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A group of elephants from the 140th Edition of Ringling Bros. and Barnum & Bailey Circus are escorted through downtown Charlotte N.C. (AP/Charlotte Observer) A group of elephants from the 140th Edition of Ringling Bros. and Barnum & Bailey Circus are escorted through downtown Charlotte N.C. (AP/Charlotte Observer)  

ASPCA pays circus $9.3 million to settle suit related to elephant litigation

Photo of David Martosko
David Martosko
Executive Editor

The American Society for the Prevention of Cruelty to Animals has agreed to pay the parent company of the Ringling Bros. Circus $9.3 million to settle allegations that the animal group conspired to pay a witness for false testimony in a 12-year lawsuit over the treatment of circus elephants.

Feld Entertainment, the circus’s operator, said Friday that the settlement resolves the ASPCA’s part in paying Tom Rider, the star witness procured by a larger group of animal advocacy organizations, to testify falsely about abuse he claimed to have witnessed at the hands of circus trainers. That lawsuit was first brought into federal court in 2000.

The payment releases the ASPCA from liability related to a racketeering counter-suit Feld brought against the animal organizations in 2007 after documents turned over in discovery showed that the plaintiffs made payments — often through a nonprofit managed by their lawyers — to Rider.

The defendants included the ASPCA, the Fund for Animals, the Animal Welfare Institute and the Animal Protection Institute United with Born Free USA. The Humane Society of the United States also became a defendant when it merged with the Fund for Animals in 2005.

Evidence in the trial showed that some of the funds paid to the nonprofit pass-through group were provided by the Humane Society of the United States with a check signed by its CEO, Wayne Pacelle.

Friday’s settlement, Feld said in a statement, does not release any of the other defendants from the suit, based on the Racketeer Influenced and Corrupt Organizations Act (RICO). Rider is also a co-defendant, as are the attorneys involved.

Two of those lawyers, Jonathan Lovvorn and Kimberly Ockene, now work for the Humane Society of the United States but practiced law at Meyer Glitzenstein & Crystal during some of the years the original lawsuit wound its way through the courts. The firm’s principals — Katherine Meyer, Eric Glitzenstein and Howard Crystal — are also RICO defendants, along with their nonprofit Wildlife Advocacy Project, the organization that paid Rider $190,000 over a period of two years.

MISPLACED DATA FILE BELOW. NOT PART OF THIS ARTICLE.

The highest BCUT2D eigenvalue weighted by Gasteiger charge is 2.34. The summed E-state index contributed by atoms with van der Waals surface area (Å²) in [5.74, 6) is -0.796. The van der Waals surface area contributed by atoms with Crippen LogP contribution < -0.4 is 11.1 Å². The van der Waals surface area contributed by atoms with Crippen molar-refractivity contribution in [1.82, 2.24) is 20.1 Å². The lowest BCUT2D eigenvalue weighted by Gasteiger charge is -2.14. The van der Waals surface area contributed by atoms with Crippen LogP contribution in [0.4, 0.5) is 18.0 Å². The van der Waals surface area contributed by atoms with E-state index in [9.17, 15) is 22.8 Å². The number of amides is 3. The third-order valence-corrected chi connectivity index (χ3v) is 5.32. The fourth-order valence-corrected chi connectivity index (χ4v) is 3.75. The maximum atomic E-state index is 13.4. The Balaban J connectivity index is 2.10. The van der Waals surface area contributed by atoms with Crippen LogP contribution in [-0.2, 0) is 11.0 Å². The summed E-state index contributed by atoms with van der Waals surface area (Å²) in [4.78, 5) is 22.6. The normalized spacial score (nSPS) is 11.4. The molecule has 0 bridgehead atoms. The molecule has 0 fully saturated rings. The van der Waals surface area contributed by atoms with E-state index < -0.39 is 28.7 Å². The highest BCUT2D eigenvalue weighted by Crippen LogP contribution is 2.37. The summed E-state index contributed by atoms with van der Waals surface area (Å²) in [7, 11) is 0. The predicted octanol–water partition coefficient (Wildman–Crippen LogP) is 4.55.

“Our firm has been defending Feld Entertainment against this onslaught of misguided litigation brought by animal activist groups for years. As their attorneys, it is gratifying to finally have a settlement that begins to make up for the harm inflicted on this company, the family who owns it, and its employees,” said John Simpson of Fulbright & Jaworski L.L.P., the lead counsel for Feld Entertainment.

ASPCA President & CEO Ed Sayres issued a statement Friday in which he said his group “concluded that it is in the best interests of the organization to resolve this expensive, protracted litigation.”

He noted that a federal judge never ruled on the merits of the 2000 case, which alleged the Ringling Bros. Circus violated the Endangered Species Act by importing and breeding elephants for its circuses. (RELATED VIDEO: Animal rights at the circus: TheDC puts activists’ claims to the test)

Sayres did not address the suit or his organization’s role in paying its chief witness. He did concede, however, that the litigation “stopped being about the elephants a long time ago.”

ASPCA spokeswoman Emily Schneider told The Daily Caller that the group “does not admit to any liability or wrongdoing.”